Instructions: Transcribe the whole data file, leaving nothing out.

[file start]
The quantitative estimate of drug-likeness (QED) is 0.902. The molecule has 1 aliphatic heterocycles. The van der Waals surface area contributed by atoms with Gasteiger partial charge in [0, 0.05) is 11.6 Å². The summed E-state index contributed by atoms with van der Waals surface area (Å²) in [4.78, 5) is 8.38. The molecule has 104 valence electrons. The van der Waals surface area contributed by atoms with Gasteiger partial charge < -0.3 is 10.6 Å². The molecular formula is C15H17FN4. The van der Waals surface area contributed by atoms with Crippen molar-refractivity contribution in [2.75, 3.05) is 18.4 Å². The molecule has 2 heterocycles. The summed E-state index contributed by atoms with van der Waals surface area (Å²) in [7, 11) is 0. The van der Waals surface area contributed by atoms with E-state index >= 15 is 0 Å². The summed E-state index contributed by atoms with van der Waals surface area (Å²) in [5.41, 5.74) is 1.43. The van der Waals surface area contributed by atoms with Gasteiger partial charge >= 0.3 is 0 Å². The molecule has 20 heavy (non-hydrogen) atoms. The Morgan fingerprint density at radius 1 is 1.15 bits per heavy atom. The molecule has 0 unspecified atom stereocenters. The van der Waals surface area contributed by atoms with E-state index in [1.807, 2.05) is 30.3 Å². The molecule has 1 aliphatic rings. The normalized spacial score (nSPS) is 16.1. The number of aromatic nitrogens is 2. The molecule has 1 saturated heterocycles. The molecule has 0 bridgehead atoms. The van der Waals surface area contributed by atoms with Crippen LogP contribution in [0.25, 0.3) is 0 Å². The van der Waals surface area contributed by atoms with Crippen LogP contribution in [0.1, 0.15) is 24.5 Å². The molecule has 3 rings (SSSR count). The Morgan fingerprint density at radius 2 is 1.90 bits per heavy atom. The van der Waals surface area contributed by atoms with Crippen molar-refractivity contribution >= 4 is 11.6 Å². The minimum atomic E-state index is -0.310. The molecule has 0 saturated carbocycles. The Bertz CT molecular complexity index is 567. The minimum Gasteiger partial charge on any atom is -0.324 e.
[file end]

The quantitative estimate of drug-likeness (QED) is 0.902. The molecule has 1 aliphatic heterocycles. The van der Waals surface area contributed by atoms with Gasteiger partial charge in [0, 0.05) is 11.6 Å². The summed E-state index contributed by atoms with van der Waals surface area (Å²) in [4.78, 5) is 8.38. The molecule has 104 valence electrons. The van der Waals surface area contributed by atoms with Gasteiger partial charge < -0.3 is 10.6 Å². The molecular formula is C15H17FN4. The van der Waals surface area contributed by atoms with Crippen molar-refractivity contribution in [2.75, 3.05) is 18.4 Å². The molecule has 2 heterocycles. The summed E-state index contributed by atoms with van der Waals surface area (Å²) in [7, 11) is 0. The van der Waals surface area contributed by atoms with E-state index >= 15 is 0 Å². The summed E-state index contributed by atoms with van der Waals surface area (Å²) in [5.41, 5.74) is 1.43. The van der Waals surface area contributed by atoms with Gasteiger partial charge >= 0.3 is 0 Å². The molecule has 20 heavy (non-hydrogen) atoms. The Morgan fingerprint density at radius 1 is 1.15 bits per heavy atom. The molecule has 0 unspecified atom stereocenters. The van der Waals surface area contributed by atoms with E-state index in [1.807, 2.05) is 30.3 Å². The molecule has 1 aliphatic rings. The normalized spacial score (nSPS) is 16.1. The number of aromatic nitrogens is 2. The molecule has 1 saturated heterocycles. The molecule has 0 bridgehead atoms. The van der Waals surface area contributed by atoms with Crippen LogP contribution in [0.25, 0.3) is 0 Å². The van der Waals surface area contributed by atoms with Crippen LogP contribution in [0.1, 0.15) is 24.5 Å². The molecule has 3 rings (SSSR count). The Morgan fingerprint density at radius 2 is 1.90 bits per heavy atom. The van der Waals surface area contributed by atoms with Crippen molar-refractivity contribution >= 4 is 11.6 Å². The minimum atomic E-state index is -0.310. The molecule has 0 saturated carbocycles. The Bertz CT molecular complexity index is 567. The minimum Gasteiger partial charge on any atom is -0.324 e.